Better Memory

Dec 18, 2008 by

Better MemoryEveryone knows someone who seems to never forget, that one person with a memory head and shoulders above everyone else. Always on time, always there with the name of the host, always reliable for a birthday card – often, she of better memory is also she of many friends. These people are around.

But how do they do it? Is this “super” memory something they were born with, or is there some secret they know that you don’t? The answer, usually, is a little bit of both. While genetics do appear to play a role in the brain’s ability to remember, there are also certain practices we can all do that will result in clearer, more accurate, and all around better memory.

Often, achieving a better memory is as easy as treating remembering as something you have a hand in. When we stop taking our brain’s ability to remember for granted, and begin to think of it as something we can consciously control, we take the first steps toward improving that process. Make no mistake: the human brain is a complex and beautiful machine, capable of wonders we might not fully appreciate for decades. Left to its own devices, a healthy brain will go about its business with rugged determination. Memory and recall are part of this business, but that doesn’t mean the brain can do it all on its own.

A big part of achieving a better memory is learning how to pay attention to your surroundings. How can you expect to remember something if you never noticed it in the first place? In his philosophical Walden, Henry David Thoreau comments that he “never met a man who was quite awake.” An early Western advocate of mindfulness, Thoreau was remarking that many people seem to live out their lives disconnected from the present moment. The same could be said of our observational habits these days: in our multitasking society, we often try to pay attention to several things at once and end up not remembering much about any of them.

Have you ever walked or driven somewhere familiar like work or school, only to find once you arrived that you remember almost nothing about how you got there? It’s easy enough to do: the route is just so familiar that you navigate with half your attention, and let the other half drift in and out of daydreams and thoughts about the day ahead. Our daily haunts might not change much from one day to the next, but if you want to achieve a better memory, one of the best ways to train it is to practice noticing the details in your everyday environment. This will prime your mind to automatically observe your surroundings more closely.

Really noticing your surroundings involves more than vision, of course: experts in memory improvement recommend that if you want to really fix a piece of information in your mind, you should examine it using as many senses as possible. For instance, if you’re attending a spoken lecture, write down what the professor says as you listen to activate tactile memory. Study any visual materials provided, such as graphs or diagrams. Bringing in as many senses as you can will ensure that whatever you’re trying to remember is encoded across multiple regions in your brain, making it that much easier to retrieve later (such as during that all-important exam).

Quick tip: smell is one of the most powerful senses for stimulating the memory. This explains why people often experience a flood of related memories in response to certain smells. Although it obviously won’t work with everything, you can take advantage of the memory-evoking properties of smell by trying to associate the thing you’re trying to remember with a smell that is related in some way.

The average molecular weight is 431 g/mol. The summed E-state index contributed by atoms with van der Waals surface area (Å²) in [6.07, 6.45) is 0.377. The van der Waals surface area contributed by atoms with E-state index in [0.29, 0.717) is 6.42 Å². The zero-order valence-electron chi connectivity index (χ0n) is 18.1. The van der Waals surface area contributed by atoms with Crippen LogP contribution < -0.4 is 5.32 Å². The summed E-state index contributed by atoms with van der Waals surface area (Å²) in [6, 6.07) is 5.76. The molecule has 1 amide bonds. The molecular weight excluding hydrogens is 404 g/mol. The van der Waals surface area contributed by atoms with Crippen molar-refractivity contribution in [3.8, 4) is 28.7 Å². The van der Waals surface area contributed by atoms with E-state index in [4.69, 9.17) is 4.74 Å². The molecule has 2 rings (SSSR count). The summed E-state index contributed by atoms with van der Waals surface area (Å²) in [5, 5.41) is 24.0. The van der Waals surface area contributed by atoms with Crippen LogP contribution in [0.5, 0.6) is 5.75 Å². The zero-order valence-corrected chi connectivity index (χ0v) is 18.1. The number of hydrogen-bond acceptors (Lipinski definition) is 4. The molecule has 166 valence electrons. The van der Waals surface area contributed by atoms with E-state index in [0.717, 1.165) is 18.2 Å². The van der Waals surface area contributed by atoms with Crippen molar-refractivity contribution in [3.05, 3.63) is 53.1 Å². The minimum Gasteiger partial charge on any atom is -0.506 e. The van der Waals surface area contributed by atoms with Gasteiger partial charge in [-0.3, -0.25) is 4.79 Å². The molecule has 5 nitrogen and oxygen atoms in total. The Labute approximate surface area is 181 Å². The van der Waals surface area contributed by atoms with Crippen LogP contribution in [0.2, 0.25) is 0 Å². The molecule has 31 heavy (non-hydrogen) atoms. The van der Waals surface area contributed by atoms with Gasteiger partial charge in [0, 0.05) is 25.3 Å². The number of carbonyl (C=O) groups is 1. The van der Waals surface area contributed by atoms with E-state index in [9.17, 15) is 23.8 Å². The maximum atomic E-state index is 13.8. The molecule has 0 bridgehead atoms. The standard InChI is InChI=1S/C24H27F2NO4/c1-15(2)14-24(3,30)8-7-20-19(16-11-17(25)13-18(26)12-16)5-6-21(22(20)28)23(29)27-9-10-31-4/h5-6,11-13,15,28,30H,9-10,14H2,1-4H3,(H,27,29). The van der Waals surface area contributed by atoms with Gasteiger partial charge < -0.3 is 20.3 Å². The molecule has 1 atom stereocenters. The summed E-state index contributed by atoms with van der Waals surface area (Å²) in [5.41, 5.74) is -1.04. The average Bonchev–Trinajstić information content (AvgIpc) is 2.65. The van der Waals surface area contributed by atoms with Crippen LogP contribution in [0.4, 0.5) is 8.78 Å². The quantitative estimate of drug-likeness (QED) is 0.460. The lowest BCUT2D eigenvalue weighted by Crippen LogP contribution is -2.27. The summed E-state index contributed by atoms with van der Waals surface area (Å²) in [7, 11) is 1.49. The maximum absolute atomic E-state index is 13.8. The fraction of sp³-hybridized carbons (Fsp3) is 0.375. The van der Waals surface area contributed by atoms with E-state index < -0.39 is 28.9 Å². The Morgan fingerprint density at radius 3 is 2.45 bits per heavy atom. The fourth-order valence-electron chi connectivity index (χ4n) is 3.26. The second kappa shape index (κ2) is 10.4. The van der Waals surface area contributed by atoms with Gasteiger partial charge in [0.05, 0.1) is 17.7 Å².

Everything we’ve described thus far is related to mindfulness training, a concept originally found in Buddhism that is also beginning to gain influence in Western psychology. Mindfulness, or sati, involves focusing one’s attention on their experience from moment to moment. In mindfulness practice, one tries to perceive and acknowledge all the emotions, thoughts, observations and so on passing through their awareness. Mindfulness practitioners try to acknowledge these observations without passing judgment on what they’re thinking or feeling. Besides training you to notice more, mindfulness training can also relieve stress and anxiety, resulting in a better memory.

Another effective way to kick start your memory is to better organize your exterior life. There’s no shame in using planners, calendars or a notepads to write down dates, events, people and other things you want to remember. After all, once you write something down, the paper will “remember” that information perfectly; it will be there whenever you need it, with none of the distortion or fading that often occurs with memories we don’t write down.

Then again, what happens if you misplace that important planner, with all its perfectly recorded names and dates? The other half of the organizational equation is in arranging items in your living space so that you can retrieve them easily when you need them. Store important items like your glasses and keys in the same place so that you will always know where to find them. Taking small steps like these to organize your living space will help your brain create a mental map of your surroundings.

Time-proven tricks like mnemonic devices, association, and even just writing things down can all help pave the way to a better memory. Perhaps more than all the rest, by actively trying to remember things better, we give the brain a head start in doing its job, usually resulting in a better memory for you. The same is true of dietary supplements that aid your brain’s processes, providing you with a better memory by giving your brain a boost.

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